We had a couple of new adhesive products platforms that we launched a couple of years ago. And our commercial teams are doing a great job executing, driving lot of new applications both with existing customers and new customers in that business.

Rosemarie Morbelli - Gabelli & Company

Okay. If this is the case, if you have a stronger growth for your higher margin products, why was label's margin then, they have to have been down? What is behind those margins?

Dean Scarborough

So while the graphic variable margin was up a lot of that frankly was chewed up by extra transition cost that we had in the European restructuring program which frankly is all about improving our class in that business. So that’s definitely one reason.

Mitch Butier

And the other thing, if you look at we mentioned last year’s Q2 was a peak quarter. It was 10.7 and the average for the year was up 10.2. And so if you compare against that average Q2 and Q3 are usually little bit higher than the average the mid is like 3 or 4. But the point is if you adjust this for the transition cost you basically get for those two factors alone you get in roughly flat margins. Product mix we still had one and that’s why we commented on it for 6% top line growth. We traditionally did a little bit more additional flow through, so we’re just seeing a continuation of the trend within the labels and packaging materials business that we’ve seen in the last few quarters. And it really reinforces the strategy focusing on graphics and tapes.

Rosemarie Morbelli - Gabelli & Company

Thanks. I appreciate it. If I may ask one quick last question? In terms of Eastern Europe, how big are Ukraine and Russia? Do you see an impact on your business going forward, if it doesn't quiet down?

Dean Scarborough

It’s a timely question because we literally just opened the new distribution center for pressure sensitive materials in Ukraine. And actually it’s been growing quite nicely now, it’s very, very small. So it really doesn’t have a material impact on materials.

Operator

Our next question is from the line of Scott Gaffner with Barclays Capital. Please go ahead sir.

Scott Gaffner - Barclays Capital

Hi. Mitch, I just wanted to go back to the free cash flow guidance for a second. Could you just clarify for me, did you say that $30 million of cash at the beginning of 2014 got moved into 2013? Or was it the reverse?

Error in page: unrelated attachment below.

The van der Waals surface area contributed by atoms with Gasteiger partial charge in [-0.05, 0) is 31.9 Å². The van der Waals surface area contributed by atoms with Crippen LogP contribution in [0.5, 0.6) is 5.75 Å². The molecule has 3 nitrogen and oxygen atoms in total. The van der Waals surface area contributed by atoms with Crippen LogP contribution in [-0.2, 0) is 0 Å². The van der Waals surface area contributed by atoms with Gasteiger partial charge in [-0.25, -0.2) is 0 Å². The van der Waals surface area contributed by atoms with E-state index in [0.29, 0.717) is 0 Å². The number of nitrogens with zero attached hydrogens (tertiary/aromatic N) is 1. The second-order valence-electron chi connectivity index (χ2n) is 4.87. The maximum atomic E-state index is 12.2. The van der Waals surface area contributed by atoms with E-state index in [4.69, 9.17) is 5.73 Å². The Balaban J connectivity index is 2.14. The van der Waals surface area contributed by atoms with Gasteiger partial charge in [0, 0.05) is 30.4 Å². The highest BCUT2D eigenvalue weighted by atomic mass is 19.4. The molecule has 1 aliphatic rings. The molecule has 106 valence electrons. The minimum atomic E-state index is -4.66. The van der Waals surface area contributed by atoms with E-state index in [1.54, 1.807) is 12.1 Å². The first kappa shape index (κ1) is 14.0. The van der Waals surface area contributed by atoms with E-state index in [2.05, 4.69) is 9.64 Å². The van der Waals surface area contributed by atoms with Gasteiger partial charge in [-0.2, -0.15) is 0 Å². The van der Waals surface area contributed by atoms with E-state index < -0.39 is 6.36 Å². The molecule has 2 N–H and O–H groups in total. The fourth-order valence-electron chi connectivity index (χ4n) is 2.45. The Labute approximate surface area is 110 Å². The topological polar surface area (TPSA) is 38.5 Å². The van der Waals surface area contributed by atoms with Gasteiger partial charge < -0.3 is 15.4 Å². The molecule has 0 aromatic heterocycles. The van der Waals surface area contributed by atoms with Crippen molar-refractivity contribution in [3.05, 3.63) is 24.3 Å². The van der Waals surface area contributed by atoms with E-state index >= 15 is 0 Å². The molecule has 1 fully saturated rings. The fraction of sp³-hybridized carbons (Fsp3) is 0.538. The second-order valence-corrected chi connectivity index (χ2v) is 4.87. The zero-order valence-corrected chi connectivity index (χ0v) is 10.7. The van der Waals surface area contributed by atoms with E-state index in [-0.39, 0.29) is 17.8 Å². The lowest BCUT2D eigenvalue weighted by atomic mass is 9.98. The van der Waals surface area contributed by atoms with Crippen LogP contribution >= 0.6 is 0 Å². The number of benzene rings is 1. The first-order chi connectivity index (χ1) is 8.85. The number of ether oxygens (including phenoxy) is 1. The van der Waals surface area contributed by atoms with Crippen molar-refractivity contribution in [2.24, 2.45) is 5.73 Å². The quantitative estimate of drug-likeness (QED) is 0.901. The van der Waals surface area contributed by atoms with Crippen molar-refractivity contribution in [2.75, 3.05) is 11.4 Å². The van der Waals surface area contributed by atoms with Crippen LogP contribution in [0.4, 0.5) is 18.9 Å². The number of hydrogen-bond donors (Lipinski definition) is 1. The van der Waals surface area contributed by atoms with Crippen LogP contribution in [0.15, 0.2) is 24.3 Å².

Mitch Butier

No that happened and we talk on that back in January and that’s not the reason we’re adjusting our guidance now. I had shared that happened last year and as indicative of the amount of volatility there can be around year-end and it really just moves. So if you recall we beat our guidance for free cash flow in ‘13 and we attributed $30 million of that just due to timing. And if you saw on Q1 of this year free cash flow was worse than it normally is in Q1 and $30 million of that with that was attributable that reason. Does that make sense?

Scott Gaffner - Barclays Capital

Yes, that makes sense. So, $30 million got pulled from 2014 into 2013, made the free cash flow guidance lower than maybe some of us originally would have anticipated. Now we have free cash flow going from 2014 into 2015.

Dean Scarborough

Maybe…

Scott Gaffner - Barclays Capital

Maybe, okay. So it’s a maybe.

Dean Scarborough

Scott our first goal year end if you read I think on the 3rd of January and it’s really is hard to project. And as you can see last year we thought we come in around 300 million and we came in 330 million.

Scott Gaffner - Barclays Capital

So, this is mostly related to receivables within the working capital line in? Is that how to think about it?

Dean Scarborough

We receive little down pay at lot of terms are end of month. And so those payments can come in couple of days earlier or couple of days late including our own payments.

Scott Gaffner - Barclays Capital

Alright. Fair enough. When we look at the RBIS business, Dean, I thought you mentioned something about growth in European RFID. Can you talk about the growth within Europe? Is that maybe more meaningful than we've maybe thought about before? How does sort of RFID break down Europe versus US, as a percentage of that $100 million or maybe its $120 million in sales now, who knows, of that business?

Dean Scarborough